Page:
• Are there any good boots, like these. Not made in China?

  • Have you tried Xero hiking boots? What is your opinion if you have please

  • The Native Americans had to be amongst the first to use minimalist boots.

  • I switched over to the barefoot shoes a year ago but now that’s it’s winter how to keep my feet warm. I feel so much better since I switched over but but I’m 75 and my footsies get cold. Can you recommend a waterproof sock or boot? Great video and this is all I wear now!

  • What about rainy weather, snow? I kept mine for the winter

  • So far these are the best boots for me, most durable minimalist – I’ve had others that just crumble within a couple months .

  • In the Andes they hike with abarcas (tire sandals) I basically have been hiking mainly with sandals since the mid 90s…except with mountaineering boots for above like 5,000 meters…I think Luna sandals are good enough with a Vibram resole of Sierra soles or Kletterlift

  • Prepare my feet for "a trial"? What trial? My feet are innocent!

  • J B

    Barefoot shoes are so uncomfortable. I like the extra toe room. But that's it. I wear Birkenstocks everyday and those are great. The arch supports take all the pressure off your heel and toes. I've never had barefoot shoes that do that for me.

    Honestly, if somebody's having problems wearing regular boots. They probably need better quality boots or better fitting boots.
    No one's ever injured themselves from having good arch support.

  • I`ve been looking for some "ground-feeling" shoe`s for years. Thank`s for this tip`s ! Loved my Ecco moccasin shoe`s!

  • sky

    yeah, step on a sharp rock or branch. no thanks

  • What’s the durability like on these? That’s my biggest concern with how thin the outsole is.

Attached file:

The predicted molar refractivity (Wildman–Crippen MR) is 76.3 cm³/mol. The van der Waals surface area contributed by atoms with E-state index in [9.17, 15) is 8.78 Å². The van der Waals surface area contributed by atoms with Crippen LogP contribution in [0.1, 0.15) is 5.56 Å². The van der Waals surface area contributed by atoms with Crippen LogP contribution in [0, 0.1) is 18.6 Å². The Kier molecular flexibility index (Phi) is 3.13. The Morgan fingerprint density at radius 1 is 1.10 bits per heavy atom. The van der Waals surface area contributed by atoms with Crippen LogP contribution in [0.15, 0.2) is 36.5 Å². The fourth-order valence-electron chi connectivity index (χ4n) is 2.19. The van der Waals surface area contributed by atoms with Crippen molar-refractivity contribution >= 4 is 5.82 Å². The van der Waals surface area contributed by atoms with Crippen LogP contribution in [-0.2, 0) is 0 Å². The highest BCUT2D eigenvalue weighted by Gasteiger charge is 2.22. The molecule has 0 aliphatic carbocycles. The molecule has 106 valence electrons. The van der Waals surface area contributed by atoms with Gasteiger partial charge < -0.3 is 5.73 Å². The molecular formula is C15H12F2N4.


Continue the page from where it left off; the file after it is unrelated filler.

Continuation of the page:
• Thank you. Why did you say that it is better to have the rigid boots for higher, steep elevations? I would think that the opposite would be true as per your vid at 8:15 where it is steep but you wear barefoot.

  • K G

    I started wearing barefoot shoes about 15 years ago. Still have them & they were actually created with barefoot Kenyan runners in mind. BUT when I hike, I prefer hiking boots. Having hiked in Alaska (Denali) & the desert, I feel my hiking boots have protected my feet against inclement weather & potential snake bites/cacti.

  • there are hidden gems in the military boot world. check out the Tactical Research MiniMil TR105's. I'm on my 2nd pair now and have been using these for over 8 years

  • Trekking boots all the way for me. Avid Himalayan lover. Trail runners never worked and injuries were caused, too cold over 5000m. Never come back.

  • Cheers to twisting your feet.

  • Yes, jungle boots have been able to do this for years. Look at the Salomon Jungle XO Forces.

  • I love light, flexible shoes, that feel more like a sock than a shoe…

    But your favorite shoe would absolutely not work on the mountain where I live and have my farm.
    Its not how steep it is, but how watery, muddy, slippery and rocky it is, all at the same time!
    A solid sole, that keeps its shape seems to be the only thing to keep me from sliding or swapping my head with my feet, as gravity seems to fail ;D